Matt Dorey

A bird is sitting on the grass with a kite

Why Apple Music Feels Like a Fail

First off. I'm an avid Apple fan. Virtually all my computing hardware is Apple. I've owned iPod after iPod after iPod. I only have a smart phone because it's a better iPod (and camera) than a phone, or else I'd've stuck to my trusty Nokia.

I also love music. And of course, I also really like Spotify. I was initially against the whole music subscription business (as was Steve Jobs) but first iTunes Match and then Spotify have gradually converted me. This process has left me with more money: I now spend £10 a month on music versus the £40 odd a month I'd drop on new music in the golden age of Fopp. However I'm also on my way to being locked in to a music service. If I move from Spotify to another service I have to worry about whether it will provide the same music. As for moving playlists, that could also be tricky.

So on to Apple Music. For me it feels like a dud. I feel this way partly because of the way Apple presented it today and partly because no matter how Apple spins it, Apple Music doesn't really feel like anything new.

The presentation then. It started well. The announcement of the service, though telegraphed ahead of today, was ideal for a "one more thing" type of introduction. Unfortunately, they wheeled out too many people to present it. There was Zane Lowe in a video being Zane Lowe. There was Trent Reznor doing his best Jony Ive impression. Jimmy Iovine seemed largely in contempt of proceedings in the way that only someone who got billions of dollars for doing naff all could be. Eddy Cue gave a stilted tech demo (though at first it felt like Apple flung him on just to get Iovine off the stage) that was clearly aimed at another audience altogether (more on this in a sec). Things rallied a bit when Drake came on – he actually seemed a bit invested in what was going on. Worst of all Eddy Cue had to come back on and do a bit more afterwards. And more videos. All I needed to complete my bingo card was for Tim Cook to say "Brap Brap" or something.

The reason "One More Thing" has served Apple so well in the past is that it introduced a product that made so much sense to everyone who would need one that a longer pitch was unnecessary. Think of Steve Jobs pulling the iPhone out of his pocket. Bam. The product does the job. (Actually looking back at some of the "one more thing" announcements on YouTube, some of them seem quite banal now.)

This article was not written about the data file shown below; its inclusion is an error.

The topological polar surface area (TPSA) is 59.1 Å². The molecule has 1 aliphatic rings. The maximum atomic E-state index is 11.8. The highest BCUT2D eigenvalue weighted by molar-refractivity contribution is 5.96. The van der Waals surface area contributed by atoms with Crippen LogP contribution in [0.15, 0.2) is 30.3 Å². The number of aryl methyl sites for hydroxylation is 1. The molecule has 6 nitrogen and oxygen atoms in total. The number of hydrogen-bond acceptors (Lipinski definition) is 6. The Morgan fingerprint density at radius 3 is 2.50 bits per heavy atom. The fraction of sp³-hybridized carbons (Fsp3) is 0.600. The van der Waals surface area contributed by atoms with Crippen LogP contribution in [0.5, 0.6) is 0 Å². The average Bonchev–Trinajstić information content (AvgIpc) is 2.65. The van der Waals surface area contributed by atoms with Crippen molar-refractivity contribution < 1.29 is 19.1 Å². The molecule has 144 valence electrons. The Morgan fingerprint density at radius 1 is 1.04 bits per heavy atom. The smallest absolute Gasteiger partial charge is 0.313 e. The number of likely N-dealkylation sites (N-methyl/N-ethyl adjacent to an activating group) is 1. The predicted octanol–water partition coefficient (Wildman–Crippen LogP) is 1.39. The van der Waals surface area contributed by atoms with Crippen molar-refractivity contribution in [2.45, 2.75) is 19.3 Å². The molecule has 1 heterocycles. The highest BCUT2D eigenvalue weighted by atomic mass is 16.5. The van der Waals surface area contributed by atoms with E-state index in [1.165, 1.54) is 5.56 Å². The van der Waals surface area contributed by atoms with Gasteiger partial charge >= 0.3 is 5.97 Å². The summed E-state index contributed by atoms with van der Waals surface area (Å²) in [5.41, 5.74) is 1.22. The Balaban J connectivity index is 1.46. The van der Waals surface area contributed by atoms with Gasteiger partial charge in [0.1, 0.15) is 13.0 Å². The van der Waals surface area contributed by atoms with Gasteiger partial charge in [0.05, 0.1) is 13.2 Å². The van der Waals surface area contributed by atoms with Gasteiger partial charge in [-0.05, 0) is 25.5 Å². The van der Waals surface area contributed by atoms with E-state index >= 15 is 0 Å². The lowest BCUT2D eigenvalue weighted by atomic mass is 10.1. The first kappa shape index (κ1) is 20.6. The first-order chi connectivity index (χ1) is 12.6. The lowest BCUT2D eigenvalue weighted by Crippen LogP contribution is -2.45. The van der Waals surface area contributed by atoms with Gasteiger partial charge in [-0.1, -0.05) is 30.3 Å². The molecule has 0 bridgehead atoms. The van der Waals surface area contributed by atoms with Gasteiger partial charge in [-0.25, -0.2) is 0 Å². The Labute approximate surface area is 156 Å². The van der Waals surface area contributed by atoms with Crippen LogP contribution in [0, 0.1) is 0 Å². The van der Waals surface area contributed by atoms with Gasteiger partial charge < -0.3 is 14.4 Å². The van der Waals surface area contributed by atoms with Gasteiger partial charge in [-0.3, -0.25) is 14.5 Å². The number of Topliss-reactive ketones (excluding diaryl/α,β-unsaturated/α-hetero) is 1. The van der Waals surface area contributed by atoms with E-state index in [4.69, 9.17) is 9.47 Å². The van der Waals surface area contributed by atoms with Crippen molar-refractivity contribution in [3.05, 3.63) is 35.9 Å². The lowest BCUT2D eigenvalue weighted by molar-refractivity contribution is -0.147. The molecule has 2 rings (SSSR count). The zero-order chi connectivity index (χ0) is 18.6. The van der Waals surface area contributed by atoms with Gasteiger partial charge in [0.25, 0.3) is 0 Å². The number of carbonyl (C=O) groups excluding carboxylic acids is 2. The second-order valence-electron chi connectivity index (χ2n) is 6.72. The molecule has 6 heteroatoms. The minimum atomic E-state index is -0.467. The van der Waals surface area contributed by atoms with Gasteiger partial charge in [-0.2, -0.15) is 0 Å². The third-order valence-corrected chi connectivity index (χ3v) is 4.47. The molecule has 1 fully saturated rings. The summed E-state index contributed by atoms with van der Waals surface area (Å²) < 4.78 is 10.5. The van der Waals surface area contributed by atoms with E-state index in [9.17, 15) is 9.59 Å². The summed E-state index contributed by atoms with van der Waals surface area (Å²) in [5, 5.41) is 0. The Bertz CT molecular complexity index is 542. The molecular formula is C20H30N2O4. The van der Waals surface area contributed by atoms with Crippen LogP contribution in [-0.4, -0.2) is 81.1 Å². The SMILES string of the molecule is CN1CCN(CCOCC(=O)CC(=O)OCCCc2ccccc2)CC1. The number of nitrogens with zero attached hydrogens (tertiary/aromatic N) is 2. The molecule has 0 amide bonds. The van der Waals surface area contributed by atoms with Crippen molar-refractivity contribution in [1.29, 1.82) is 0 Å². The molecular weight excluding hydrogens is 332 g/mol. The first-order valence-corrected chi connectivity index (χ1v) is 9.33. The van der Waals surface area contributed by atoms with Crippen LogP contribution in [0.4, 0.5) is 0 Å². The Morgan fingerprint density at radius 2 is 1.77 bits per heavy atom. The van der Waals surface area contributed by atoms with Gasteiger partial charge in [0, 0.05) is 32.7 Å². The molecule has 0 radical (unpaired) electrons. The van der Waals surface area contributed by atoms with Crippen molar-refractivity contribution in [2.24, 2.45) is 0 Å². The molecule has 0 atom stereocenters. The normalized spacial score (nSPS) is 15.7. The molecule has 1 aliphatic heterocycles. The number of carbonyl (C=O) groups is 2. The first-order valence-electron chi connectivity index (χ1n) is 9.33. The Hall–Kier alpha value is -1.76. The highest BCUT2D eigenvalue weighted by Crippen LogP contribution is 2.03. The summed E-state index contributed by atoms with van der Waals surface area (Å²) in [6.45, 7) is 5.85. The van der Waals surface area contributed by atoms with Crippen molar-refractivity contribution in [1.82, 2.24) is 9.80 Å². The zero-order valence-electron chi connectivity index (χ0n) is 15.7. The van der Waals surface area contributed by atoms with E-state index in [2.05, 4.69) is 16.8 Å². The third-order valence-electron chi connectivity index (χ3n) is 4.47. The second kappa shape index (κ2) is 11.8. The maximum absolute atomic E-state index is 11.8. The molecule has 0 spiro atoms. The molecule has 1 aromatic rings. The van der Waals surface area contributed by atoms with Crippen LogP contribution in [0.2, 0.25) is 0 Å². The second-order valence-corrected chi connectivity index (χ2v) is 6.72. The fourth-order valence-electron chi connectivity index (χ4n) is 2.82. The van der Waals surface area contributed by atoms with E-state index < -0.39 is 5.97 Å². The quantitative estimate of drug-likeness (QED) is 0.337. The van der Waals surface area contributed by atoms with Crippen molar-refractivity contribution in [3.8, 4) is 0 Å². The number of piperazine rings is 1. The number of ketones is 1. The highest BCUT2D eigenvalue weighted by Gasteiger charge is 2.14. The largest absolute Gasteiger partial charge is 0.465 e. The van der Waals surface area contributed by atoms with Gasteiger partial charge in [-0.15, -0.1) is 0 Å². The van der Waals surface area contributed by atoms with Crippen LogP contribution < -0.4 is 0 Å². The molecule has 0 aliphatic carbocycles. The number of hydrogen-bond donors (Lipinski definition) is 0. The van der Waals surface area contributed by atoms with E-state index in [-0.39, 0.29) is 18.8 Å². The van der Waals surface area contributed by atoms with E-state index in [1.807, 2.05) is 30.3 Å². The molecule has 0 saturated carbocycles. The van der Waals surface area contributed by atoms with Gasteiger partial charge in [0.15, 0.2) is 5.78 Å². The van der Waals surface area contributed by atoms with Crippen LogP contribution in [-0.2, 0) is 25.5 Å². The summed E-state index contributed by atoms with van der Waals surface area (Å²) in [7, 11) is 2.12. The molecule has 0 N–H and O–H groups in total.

Apple Music needed its own event. Part of the problem was that it took a scatter-gun approach at the audiences Apple is aiming for: people who really like cutting edge music, massive nerds with large music collections they wish were bigger, and people who don't already use a music subscription service. For all three messages to crash against each other in such a tin-eared fashion was remarkable. For Apple it's unprecedented.

And then there is my second point: Apple Music is barely novel. It's a cat-in-the-afternoon-sun lazy stretch from iTunes Radio (or less politely, a Spotify rip-off), it's those undead chaps from the "Hardhome" episode of "Game of Thrones" as played by the unloved iTunes Ping, it's the radio feature of iTunes that no one uses but with the addition of annoying presenters. Even the family pack nonsense is a relic from the days when they charged for OS X updates. The only novel idea presented was Apple using its considerable reach to offer everyone 3 months free but even that's not that amazing: if you want to try Spotify you can get 60 days free and you can start now.

So for now you can place me quite clearly in the Apple Music skeptics camp. Like many other people I may give the free trial a go but I may also decide to rationalise my approach to music subscriptions altogether. Ultimately if Apple Music dies like Ping did, it's unlikely that it will go down in flames – it'll just be quietly put to one side while Macs, iPhones, iPads, and Watches continue to sell in droves. Funny old business isn't it?

Featured image is My Morning Drugs by Flickr user रोशनी कार्यशाला, creative commons license.

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